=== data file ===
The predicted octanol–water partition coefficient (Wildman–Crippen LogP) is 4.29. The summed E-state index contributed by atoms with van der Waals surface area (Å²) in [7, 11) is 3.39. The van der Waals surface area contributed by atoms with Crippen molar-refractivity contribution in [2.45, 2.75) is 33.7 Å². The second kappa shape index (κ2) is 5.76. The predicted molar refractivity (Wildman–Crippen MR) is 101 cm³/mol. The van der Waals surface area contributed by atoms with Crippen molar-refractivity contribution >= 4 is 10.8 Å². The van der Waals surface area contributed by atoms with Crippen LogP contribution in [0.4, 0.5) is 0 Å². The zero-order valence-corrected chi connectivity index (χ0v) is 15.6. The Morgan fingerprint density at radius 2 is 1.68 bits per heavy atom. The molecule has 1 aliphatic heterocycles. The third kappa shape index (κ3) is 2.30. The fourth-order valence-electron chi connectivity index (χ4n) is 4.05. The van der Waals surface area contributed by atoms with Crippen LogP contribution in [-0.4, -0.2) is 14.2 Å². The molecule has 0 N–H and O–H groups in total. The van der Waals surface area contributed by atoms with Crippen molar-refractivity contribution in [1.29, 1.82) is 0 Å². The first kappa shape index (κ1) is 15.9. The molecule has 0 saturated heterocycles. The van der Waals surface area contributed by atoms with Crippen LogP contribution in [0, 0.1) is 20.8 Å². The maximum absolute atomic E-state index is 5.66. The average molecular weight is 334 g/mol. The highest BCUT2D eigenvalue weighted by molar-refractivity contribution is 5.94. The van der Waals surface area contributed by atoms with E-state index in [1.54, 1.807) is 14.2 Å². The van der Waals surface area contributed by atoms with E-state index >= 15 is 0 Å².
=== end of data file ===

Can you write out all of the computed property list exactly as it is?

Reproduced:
The predicted octanol–water partition coefficient (Wildman–Crippen LogP) is 4.29. The summed E-state index contributed by atoms with van der Waals surface area (Å²) in [7, 11) is 3.39. The van der Waals surface area contributed by atoms with Crippen molar-refractivity contribution in [2.45, 2.75) is 33.7 Å². The second kappa shape index (κ2) is 5.76. The predicted molar refractivity (Wildman–Crippen MR) is 101 cm³/mol. The van der Waals surface area contributed by atoms with Crippen molar-refractivity contribution >= 4 is 10.8 Å². The van der Waals surface area contributed by atoms with Crippen LogP contribution in [0.4, 0.5) is 0 Å². The zero-order valence-corrected chi connectivity index (χ0v) is 15.6. The Morgan fingerprint density at radius 2 is 1.68 bits per heavy atom. The molecule has 1 aliphatic heterocycles. The third kappa shape index (κ3) is 2.30. The fourth-order valence-electron chi connectivity index (χ4n) is 4.05. The van der Waals surface area contributed by atoms with Crippen LogP contribution in [-0.4, -0.2) is 14.2 Å². The molecule has 0 N–H and O–H groups in total. The van der Waals surface area contributed by atoms with Crippen molar-refractivity contribution in [1.29, 1.82) is 0 Å². The first kappa shape index (κ1) is 15.9. The molecule has 0 saturated heterocycles. The van der Waals surface area contributed by atoms with Crippen LogP contribution in [0, 0.1) is 20.8 Å². The maximum absolute atomic E-state index is 5.66. The average molecular weight is 334 g/mol. The highest BCUT2D eigenvalue weighted by molar-refractivity contribution is 5.94. The van der Waals surface area contributed by atoms with E-state index in [1.54, 1.807) is 14.2 Å². The van der Waals surface area contributed by atoms with E-state index >= 15 is 0 Å².